Some things to consider do you know: KISS (keep it simple stupid), advantages and disadvantages of double rope technique (DRT) and single rope technique (SRT), appropriate uses of a biner block, rig a contingency anchor, use a throw bag, when to throw your pull cord, how not to twist your rope (how not to twist the rope with a twisting descender like a figure 8 device), how to rig an anchor and have redundancy, how to rig a natural anchor, what the death triangle is and how not to set it up, advantages/disadvantages different ways to join two ropes, fireman belay, belay from the top, advantages/disadvantages and when not to use a self belay, test rope pull, how to free a stuck rope, when not to climb back up for a stuck rope, how to ascend (jumar) in emergancies.

    I started out easy and simple, learned new skills as I went a long, learned from my mistakes, and learned for true experienced canyoneers.

    In my opinion the easiest canyons to virgin noobs in Zion are the subway & orderville. Also Keyhole with wetsuits. Never jump, KISS by using the DRT & fireman belays. As you get more experienced and gain skills you can gradually branch out progressively to more difficult canyons and/or be lead in the difficult canyons by experienced canyoneers.

    I would disagree with Icebox (aka waterfalls) as beeing virgin noob friendly. Also right now there are dangerous snow bridges in that canyon that need to melt out as reported on canyons groups site and cross posted on bogley.

    Remeber to Have Fun!

  9. #8
    Yep, I'd have to agree that in order to get started in Zion, Orderville and Keyhole are good ideas (I've never done the Subway... yet.) I think that it would be a good idea to work up to the technical difficulties.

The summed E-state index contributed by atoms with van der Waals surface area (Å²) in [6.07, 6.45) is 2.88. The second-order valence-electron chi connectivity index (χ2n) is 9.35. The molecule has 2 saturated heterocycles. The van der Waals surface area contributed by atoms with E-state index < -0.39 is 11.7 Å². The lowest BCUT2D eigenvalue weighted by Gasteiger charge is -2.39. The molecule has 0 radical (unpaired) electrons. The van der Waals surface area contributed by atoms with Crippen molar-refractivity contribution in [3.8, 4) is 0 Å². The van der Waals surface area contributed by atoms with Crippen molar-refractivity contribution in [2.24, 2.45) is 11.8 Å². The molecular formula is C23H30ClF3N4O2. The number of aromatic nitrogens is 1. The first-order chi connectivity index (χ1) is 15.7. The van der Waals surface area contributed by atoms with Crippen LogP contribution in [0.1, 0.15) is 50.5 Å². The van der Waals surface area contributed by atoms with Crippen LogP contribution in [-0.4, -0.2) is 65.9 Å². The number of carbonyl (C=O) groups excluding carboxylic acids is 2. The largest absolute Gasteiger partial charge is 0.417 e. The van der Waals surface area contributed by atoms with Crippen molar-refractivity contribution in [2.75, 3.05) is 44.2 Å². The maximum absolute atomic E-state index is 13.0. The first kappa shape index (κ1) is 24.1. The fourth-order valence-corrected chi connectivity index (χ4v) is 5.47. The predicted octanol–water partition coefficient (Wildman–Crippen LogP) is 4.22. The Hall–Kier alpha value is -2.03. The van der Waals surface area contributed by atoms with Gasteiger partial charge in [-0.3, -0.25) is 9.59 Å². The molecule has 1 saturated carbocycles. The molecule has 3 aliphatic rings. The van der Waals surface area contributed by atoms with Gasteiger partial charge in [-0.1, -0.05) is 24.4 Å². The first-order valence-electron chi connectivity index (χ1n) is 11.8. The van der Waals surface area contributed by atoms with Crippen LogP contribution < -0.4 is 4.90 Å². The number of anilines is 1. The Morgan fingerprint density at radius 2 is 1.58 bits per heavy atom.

Orderville is a long day of hiking with a couple of downclimbs and a rap or two. Keyhole is a great, short slot. Wear a wetsuit, do a couple of downclimbs and raps in a beautiful setting. Doesn't get much nicer - or much easier.

    Going from these things into the more serious canyons in Zion - Mystery, Behunin, etc - is quite a leap in difficulty - or at least in consequence/exposure/length of rappels.

    It would be an excellent idea to either go somewhere with a guide, or see if you can hook up with some (one or more) more experienced folks for a couple or few trips. I'm a firm believer in the concept of mentorship. (This is ironic coming from someone who does so many solo trips!)

  10. #9
    Quote Originally Posted by cookiecutter

    I will talk with Tom as you suggested, is that his profile name?
    Tom Jones- Profile name is ratagonia. He is sure to chime in here sometime, he's like that lurking garden knome always ready to speak up with an honest word of advice

    Some great suggestions from others, more in depth than I gave. Just be cognoscente that although Canyoneering is often closely associated by the public as part of the climbing industry, it is an animal of a different sort and needs to be understood. Once the full scope of it is realized and skill sets are in order it can be a wonderful journey that you won't want to get off of.

    Find some experienced canyoneers (not just weekend warriors) and glean as much knowledge from them as you can. Good luck and have fun.
    Jared Hillhouse
    North Wash Outfitters LLP.
    Twitter: @North_Wash
    N.W.O. on Facebook
    "Great Adventure Buddies Make It Happen"

  11. #10
    You could look at the Bogley noobfest. No better time to get free instruction from some very knowledgeable peeps.

    http://bogley.com/forum/viewtopic.php?t=15843
    The man thong is wrong.

  12. #11
    Man everyone, thanks so much!